Brendan Rodgers will be officially presented as Liverpool manager on Friday morning after a compensation deal with Swansea for him and a number of backroom staff was finalised.
The 39-year-old will become the club's 20th manager in their 120-year history but their fourth in the last two years. He will bring with him assistant Colin Pascoe, performance analyst Chris Davies and head of sports science and medicine Glen Driscoll.
Swansea were looking for between £4million and £5million to compensate them for the loss of Rodgers, who only signed a new three-and-a-half-year contract in February. There was some additional negotiation by the Welsh club over recompense for the loss of their other staff.
That has now been successfully concluded and Rodgers will officially take up his position on Friday, when he will hold a press conference in the Anfield trophy room.
Owners Fenway Sports Group will hope, after an exhaustive search over the last fortnight, the Northern Irishman is the man who will lead the club into a new era at Anfield after the chopping and changing which has taken place in recent times.
Having dismissed Roy Hodgson just six months after replacing fans' favourite Rafael Benitez - and just three months into their ownership following the reign of Tom Hicks and George Gillett - FSG had little option but to put Kenny Dalglish in temporary charge.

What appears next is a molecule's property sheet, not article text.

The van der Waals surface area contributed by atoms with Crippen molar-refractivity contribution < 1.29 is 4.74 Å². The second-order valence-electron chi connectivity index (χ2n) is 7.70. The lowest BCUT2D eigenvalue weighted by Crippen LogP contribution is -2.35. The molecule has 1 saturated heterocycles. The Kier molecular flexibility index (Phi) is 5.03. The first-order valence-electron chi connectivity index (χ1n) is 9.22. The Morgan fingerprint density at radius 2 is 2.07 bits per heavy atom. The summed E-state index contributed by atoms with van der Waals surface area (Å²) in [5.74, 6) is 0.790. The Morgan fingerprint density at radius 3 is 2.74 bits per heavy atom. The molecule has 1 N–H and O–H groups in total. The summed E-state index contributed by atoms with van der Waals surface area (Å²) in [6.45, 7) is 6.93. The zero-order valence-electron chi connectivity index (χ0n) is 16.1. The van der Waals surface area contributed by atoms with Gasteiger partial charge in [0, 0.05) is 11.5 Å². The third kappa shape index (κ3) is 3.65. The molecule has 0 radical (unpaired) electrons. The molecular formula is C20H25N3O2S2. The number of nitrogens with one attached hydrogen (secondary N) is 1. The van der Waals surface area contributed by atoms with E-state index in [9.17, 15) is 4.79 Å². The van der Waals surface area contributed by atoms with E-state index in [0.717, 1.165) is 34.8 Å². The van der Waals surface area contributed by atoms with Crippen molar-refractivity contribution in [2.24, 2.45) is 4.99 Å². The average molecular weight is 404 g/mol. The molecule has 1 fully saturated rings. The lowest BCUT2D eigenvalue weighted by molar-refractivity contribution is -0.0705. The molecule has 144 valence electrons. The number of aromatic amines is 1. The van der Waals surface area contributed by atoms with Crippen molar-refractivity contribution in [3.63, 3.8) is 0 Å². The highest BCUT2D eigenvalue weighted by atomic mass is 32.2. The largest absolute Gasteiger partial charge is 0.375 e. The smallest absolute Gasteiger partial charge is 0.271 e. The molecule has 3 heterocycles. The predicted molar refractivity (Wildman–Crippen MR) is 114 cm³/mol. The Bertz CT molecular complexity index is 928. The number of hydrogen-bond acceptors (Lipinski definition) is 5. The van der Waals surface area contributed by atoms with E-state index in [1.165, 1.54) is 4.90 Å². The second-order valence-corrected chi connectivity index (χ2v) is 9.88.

The club icon was given a three-year permanent contract in May last year after markedly improving performances but he was never the Americans' preferred choice for the vision they had and when results failed to continue to improve this season the writing was on the wall for the Scot.
Even a Carling Cup triumph and FA Cup final appearance could not mask deficiencies in their league form which saw the club finish eighth, 17 points adrift of the top four.
Dalglish was sacked three days after losing, coincidentally, 1-0 at Swansea and FSG began their quest to bring in a new, younger manager with fresh ideas while restructuring the football side of operations.
The appointment of Rodgers signals the start of that sea-change and further details are expected to be revealed at the press conference regarding the Americans' ideas about the roles of sporting and technical directors, considering Rodgers was not keen to cede control of football matters to a higher authority.